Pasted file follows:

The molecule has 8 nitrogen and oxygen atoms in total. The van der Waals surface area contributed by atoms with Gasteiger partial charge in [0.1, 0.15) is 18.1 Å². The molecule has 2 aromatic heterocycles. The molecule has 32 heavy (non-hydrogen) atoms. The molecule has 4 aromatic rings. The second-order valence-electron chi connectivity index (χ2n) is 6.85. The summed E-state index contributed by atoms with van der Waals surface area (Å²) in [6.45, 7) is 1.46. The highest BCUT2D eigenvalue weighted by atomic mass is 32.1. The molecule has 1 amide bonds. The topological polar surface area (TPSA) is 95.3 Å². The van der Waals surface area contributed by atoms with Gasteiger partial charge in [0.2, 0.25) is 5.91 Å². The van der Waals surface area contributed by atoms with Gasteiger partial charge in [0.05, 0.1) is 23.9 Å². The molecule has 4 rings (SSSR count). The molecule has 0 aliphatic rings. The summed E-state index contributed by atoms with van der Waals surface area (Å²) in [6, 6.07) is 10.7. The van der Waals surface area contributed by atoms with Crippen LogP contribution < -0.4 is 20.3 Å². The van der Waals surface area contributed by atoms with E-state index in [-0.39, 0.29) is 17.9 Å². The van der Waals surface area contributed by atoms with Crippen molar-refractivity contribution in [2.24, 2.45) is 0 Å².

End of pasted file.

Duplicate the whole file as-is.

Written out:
The molecule has 8 nitrogen and oxygen atoms in total. The van der Waals surface area contributed by atoms with Gasteiger partial charge in [0.1, 0.15) is 18.1 Å². The molecule has 2 aromatic heterocycles. The molecule has 32 heavy (non-hydrogen) atoms. The molecule has 4 aromatic rings. The second-order valence-electron chi connectivity index (χ2n) is 6.85. The summed E-state index contributed by atoms with van der Waals surface area (Å²) in [6.45, 7) is 1.46. The highest BCUT2D eigenvalue weighted by atomic mass is 32.1. The molecule has 1 amide bonds. The topological polar surface area (TPSA) is 95.3 Å². The van der Waals surface area contributed by atoms with Gasteiger partial charge in [0.2, 0.25) is 5.91 Å². The van der Waals surface area contributed by atoms with Gasteiger partial charge in [0.05, 0.1) is 23.9 Å². The molecule has 4 rings (SSSR count). The molecule has 0 aliphatic rings. The summed E-state index contributed by atoms with van der Waals surface area (Å²) in [6, 6.07) is 10.7. The van der Waals surface area contributed by atoms with Crippen LogP contribution < -0.4 is 20.3 Å². The van der Waals surface area contributed by atoms with E-state index in [-0.39, 0.29) is 17.9 Å². The van der Waals surface area contributed by atoms with Crippen molar-refractivity contribution in [2.24, 2.45) is 0 Å².